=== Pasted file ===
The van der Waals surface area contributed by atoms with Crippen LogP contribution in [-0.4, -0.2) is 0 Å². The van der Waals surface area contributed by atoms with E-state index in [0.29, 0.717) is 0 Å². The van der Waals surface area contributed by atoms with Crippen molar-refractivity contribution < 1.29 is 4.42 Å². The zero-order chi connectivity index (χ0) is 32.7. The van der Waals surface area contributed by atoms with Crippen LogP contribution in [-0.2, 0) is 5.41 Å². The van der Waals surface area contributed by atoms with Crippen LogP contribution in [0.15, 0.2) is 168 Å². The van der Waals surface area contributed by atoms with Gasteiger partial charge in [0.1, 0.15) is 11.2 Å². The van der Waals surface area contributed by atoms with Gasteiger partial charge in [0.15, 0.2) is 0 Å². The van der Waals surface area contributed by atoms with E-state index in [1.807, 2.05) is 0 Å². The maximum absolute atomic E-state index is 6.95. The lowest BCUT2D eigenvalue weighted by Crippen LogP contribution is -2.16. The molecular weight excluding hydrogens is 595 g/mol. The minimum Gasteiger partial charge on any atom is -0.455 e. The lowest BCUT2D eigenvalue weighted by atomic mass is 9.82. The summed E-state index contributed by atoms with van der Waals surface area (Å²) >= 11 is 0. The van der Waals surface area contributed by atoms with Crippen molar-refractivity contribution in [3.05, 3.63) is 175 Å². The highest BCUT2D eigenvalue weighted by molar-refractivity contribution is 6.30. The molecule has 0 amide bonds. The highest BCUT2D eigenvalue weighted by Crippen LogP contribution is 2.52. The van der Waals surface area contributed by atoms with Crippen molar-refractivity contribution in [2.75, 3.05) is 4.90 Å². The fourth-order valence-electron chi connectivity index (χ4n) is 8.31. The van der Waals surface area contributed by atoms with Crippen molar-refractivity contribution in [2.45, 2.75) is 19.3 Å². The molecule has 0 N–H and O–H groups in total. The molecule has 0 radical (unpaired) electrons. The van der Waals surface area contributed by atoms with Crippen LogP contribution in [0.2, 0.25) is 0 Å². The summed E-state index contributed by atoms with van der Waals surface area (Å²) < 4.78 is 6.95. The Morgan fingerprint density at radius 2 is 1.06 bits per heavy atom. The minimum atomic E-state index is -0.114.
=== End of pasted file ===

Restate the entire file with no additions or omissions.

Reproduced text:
The van der Waals surface area contributed by atoms with Crippen LogP contribution in [-0.4, -0.2) is 0 Å². The van der Waals surface area contributed by atoms with E-state index in [0.29, 0.717) is 0 Å². The van der Waals surface area contributed by atoms with Crippen molar-refractivity contribution < 1.29 is 4.42 Å². The zero-order chi connectivity index (χ0) is 32.7. The van der Waals surface area contributed by atoms with Crippen LogP contribution in [-0.2, 0) is 5.41 Å². The van der Waals surface area contributed by atoms with Crippen LogP contribution in [0.15, 0.2) is 168 Å². The van der Waals surface area contributed by atoms with Gasteiger partial charge in [0.1, 0.15) is 11.2 Å². The van der Waals surface area contributed by atoms with Gasteiger partial charge in [0.15, 0.2) is 0 Å². The van der Waals surface area contributed by atoms with E-state index in [1.807, 2.05) is 0 Å². The maximum absolute atomic E-state index is 6.95. The lowest BCUT2D eigenvalue weighted by Crippen LogP contribution is -2.16. The molecular weight excluding hydrogens is 595 g/mol. The minimum Gasteiger partial charge on any atom is -0.455 e. The lowest BCUT2D eigenvalue weighted by atomic mass is 9.82. The summed E-state index contributed by atoms with van der Waals surface area (Å²) >= 11 is 0. The van der Waals surface area contributed by atoms with Crippen molar-refractivity contribution in [3.05, 3.63) is 175 Å². The highest BCUT2D eigenvalue weighted by molar-refractivity contribution is 6.30. The molecule has 0 amide bonds. The highest BCUT2D eigenvalue weighted by Crippen LogP contribution is 2.52. The van der Waals surface area contributed by atoms with Crippen molar-refractivity contribution in [2.75, 3.05) is 4.90 Å². The fourth-order valence-electron chi connectivity index (χ4n) is 8.31. The van der Waals surface area contributed by atoms with Crippen molar-refractivity contribution in [2.45, 2.75) is 19.3 Å². The molecule has 0 N–H and O–H groups in total. The molecule has 0 radical (unpaired) electrons. The van der Waals surface area contributed by atoms with Crippen LogP contribution in [0.2, 0.25) is 0 Å². The summed E-state index contributed by atoms with van der Waals surface area (Å²) < 4.78 is 6.95. The Morgan fingerprint density at radius 2 is 1.06 bits per heavy atom. The minimum atomic E-state index is -0.114.